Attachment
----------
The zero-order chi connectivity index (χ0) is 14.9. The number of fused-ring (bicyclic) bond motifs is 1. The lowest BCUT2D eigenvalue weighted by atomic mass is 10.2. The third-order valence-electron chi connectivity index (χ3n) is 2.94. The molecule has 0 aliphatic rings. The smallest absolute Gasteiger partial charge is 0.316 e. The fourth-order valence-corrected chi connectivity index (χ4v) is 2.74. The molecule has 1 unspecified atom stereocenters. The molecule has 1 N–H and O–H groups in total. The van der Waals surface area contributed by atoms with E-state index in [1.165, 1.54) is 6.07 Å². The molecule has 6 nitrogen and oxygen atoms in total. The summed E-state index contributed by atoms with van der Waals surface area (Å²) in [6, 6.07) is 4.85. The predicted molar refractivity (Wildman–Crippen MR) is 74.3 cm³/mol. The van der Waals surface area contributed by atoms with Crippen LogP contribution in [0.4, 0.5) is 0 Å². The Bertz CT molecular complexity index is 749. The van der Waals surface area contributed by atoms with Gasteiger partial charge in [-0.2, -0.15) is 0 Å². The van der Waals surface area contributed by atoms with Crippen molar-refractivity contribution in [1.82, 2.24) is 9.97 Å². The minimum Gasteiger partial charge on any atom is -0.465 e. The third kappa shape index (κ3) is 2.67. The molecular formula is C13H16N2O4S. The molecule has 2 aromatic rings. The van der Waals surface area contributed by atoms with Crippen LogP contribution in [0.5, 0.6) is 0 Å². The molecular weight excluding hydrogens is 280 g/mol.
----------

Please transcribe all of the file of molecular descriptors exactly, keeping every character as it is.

The zero-order chi connectivity index (χ0) is 14.9. The number of fused-ring (bicyclic) bond motifs is 1. The lowest BCUT2D eigenvalue weighted by atomic mass is 10.2. The third-order valence-electron chi connectivity index (χ3n) is 2.94. The molecule has 0 aliphatic rings. The smallest absolute Gasteiger partial charge is 0.316 e. The fourth-order valence-corrected chi connectivity index (χ4v) is 2.74. The molecule has 1 unspecified atom stereocenters. The molecule has 1 N–H and O–H groups in total. The van der Waals surface area contributed by atoms with E-state index in [1.165, 1.54) is 6.07 Å². The molecule has 6 nitrogen and oxygen atoms in total. The summed E-state index contributed by atoms with van der Waals surface area (Å²) in [6, 6.07) is 4.85. The predicted molar refractivity (Wildman–Crippen MR) is 74.3 cm³/mol. The van der Waals surface area contributed by atoms with Crippen LogP contribution in [0.4, 0.5) is 0 Å². The Bertz CT molecular complexity index is 749. The van der Waals surface area contributed by atoms with Gasteiger partial charge in [-0.2, -0.15) is 0 Å². The van der Waals surface area contributed by atoms with Crippen molar-refractivity contribution in [1.82, 2.24) is 9.97 Å². The minimum Gasteiger partial charge on any atom is -0.465 e. The third kappa shape index (κ3) is 2.67. The molecular formula is C13H16N2O4S. The molecule has 2 aromatic rings. The van der Waals surface area contributed by atoms with Crippen LogP contribution in [0.5, 0.6) is 0 Å². The molecular weight excluding hydrogens is 280 g/mol.